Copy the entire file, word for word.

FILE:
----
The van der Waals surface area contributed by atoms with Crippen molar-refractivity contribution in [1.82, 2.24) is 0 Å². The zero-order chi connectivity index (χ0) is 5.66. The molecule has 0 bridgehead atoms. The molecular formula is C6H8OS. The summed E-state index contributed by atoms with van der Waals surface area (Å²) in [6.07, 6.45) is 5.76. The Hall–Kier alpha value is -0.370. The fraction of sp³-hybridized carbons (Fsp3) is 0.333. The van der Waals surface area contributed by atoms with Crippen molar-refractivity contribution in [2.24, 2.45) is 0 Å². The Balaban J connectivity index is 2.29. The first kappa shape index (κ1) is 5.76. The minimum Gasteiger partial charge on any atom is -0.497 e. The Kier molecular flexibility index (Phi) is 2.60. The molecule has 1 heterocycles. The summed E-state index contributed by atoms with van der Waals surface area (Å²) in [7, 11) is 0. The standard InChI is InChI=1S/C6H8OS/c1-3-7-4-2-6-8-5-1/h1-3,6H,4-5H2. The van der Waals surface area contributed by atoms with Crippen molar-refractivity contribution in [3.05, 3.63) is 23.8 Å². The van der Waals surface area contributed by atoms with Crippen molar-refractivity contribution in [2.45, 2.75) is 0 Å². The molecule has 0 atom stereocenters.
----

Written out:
The van der Waals surface area contributed by atoms with Crippen molar-refractivity contribution in [1.82, 2.24) is 0 Å². The zero-order chi connectivity index (χ0) is 5.66. The molecule has 0 bridgehead atoms. The molecular formula is C6H8OS. The summed E-state index contributed by atoms with van der Waals surface area (Å²) in [6.07, 6.45) is 5.76. The Hall–Kier alpha value is -0.370. The fraction of sp³-hybridized carbons (Fsp3) is 0.333. The van der Waals surface area contributed by atoms with Crippen molar-refractivity contribution in [2.24, 2.45) is 0 Å². The Balaban J connectivity index is 2.29. The first kappa shape index (κ1) is 5.76. The minimum Gasteiger partial charge on any atom is -0.497 e. The Kier molecular flexibility index (Phi) is 2.60. The molecule has 1 heterocycles. The summed E-state index contributed by atoms with van der Waals surface area (Å²) in [7, 11) is 0. The standard InChI is InChI=1S/C6H8OS/c1-3-7-4-2-6-8-5-1/h1-3,6H,4-5H2. The van der Waals surface area contributed by atoms with Crippen molar-refractivity contribution in [3.05, 3.63) is 23.8 Å². The van der Waals surface area contributed by atoms with Crippen molar-refractivity contribution in [2.45, 2.75) is 0 Å². The molecule has 0 atom stereocenters.